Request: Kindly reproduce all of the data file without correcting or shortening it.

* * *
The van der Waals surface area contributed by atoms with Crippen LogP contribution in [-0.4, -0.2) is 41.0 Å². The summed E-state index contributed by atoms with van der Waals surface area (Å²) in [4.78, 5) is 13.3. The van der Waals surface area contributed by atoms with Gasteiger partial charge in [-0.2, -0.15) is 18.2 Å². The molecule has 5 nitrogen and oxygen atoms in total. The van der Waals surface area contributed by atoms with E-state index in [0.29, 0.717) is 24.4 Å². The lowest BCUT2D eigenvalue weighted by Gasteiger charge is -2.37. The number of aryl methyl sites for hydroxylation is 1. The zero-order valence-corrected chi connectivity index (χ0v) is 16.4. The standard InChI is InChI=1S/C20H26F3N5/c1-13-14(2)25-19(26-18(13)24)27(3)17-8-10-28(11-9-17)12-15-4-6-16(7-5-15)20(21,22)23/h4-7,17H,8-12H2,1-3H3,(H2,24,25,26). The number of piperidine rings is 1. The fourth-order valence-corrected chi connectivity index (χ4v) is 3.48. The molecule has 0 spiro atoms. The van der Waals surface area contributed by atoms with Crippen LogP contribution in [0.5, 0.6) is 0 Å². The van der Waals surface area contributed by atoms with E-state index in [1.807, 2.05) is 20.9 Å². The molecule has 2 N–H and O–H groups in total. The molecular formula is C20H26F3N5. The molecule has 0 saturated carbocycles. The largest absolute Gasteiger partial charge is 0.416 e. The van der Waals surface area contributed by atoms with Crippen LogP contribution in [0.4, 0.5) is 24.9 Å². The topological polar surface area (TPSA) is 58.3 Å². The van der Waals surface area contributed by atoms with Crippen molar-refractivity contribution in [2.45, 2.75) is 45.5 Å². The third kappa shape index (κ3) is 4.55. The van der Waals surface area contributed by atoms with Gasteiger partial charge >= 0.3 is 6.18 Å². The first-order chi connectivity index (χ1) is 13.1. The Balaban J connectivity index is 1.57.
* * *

The van der Waals surface area contributed by atoms with Crippen LogP contribution in [-0.4, -0.2) is 41.0 Å². The summed E-state index contributed by atoms with van der Waals surface area (Å²) in [4.78, 5) is 13.3. The van der Waals surface area contributed by atoms with Gasteiger partial charge in [-0.2, -0.15) is 18.2 Å². The molecule has 5 nitrogen and oxygen atoms in total. The van der Waals surface area contributed by atoms with E-state index in [0.29, 0.717) is 24.4 Å². The lowest BCUT2D eigenvalue weighted by Gasteiger charge is -2.37. The number of aryl methyl sites for hydroxylation is 1. The zero-order valence-corrected chi connectivity index (χ0v) is 16.4. The standard InChI is InChI=1S/C20H26F3N5/c1-13-14(2)25-19(26-18(13)24)27(3)17-8-10-28(11-9-17)12-15-4-6-16(7-5-15)20(21,22)23/h4-7,17H,8-12H2,1-3H3,(H2,24,25,26). The number of piperidine rings is 1. The fourth-order valence-corrected chi connectivity index (χ4v) is 3.48. The molecule has 0 spiro atoms. The van der Waals surface area contributed by atoms with Crippen LogP contribution in [0.5, 0.6) is 0 Å². The van der Waals surface area contributed by atoms with E-state index in [1.807, 2.05) is 20.9 Å². The molecule has 2 N–H and O–H groups in total. The molecular formula is C20H26F3N5. The molecule has 0 saturated carbocycles. The largest absolute Gasteiger partial charge is 0.416 e. The van der Waals surface area contributed by atoms with Crippen LogP contribution in [0.4, 0.5) is 24.9 Å². The topological polar surface area (TPSA) is 58.3 Å². The van der Waals surface area contributed by atoms with Crippen molar-refractivity contribution in [2.45, 2.75) is 45.5 Å². The third kappa shape index (κ3) is 4.55. The van der Waals surface area contributed by atoms with Gasteiger partial charge >= 0.3 is 6.18 Å². The first-order chi connectivity index (χ1) is 13.1. The Balaban J connectivity index is 1.57.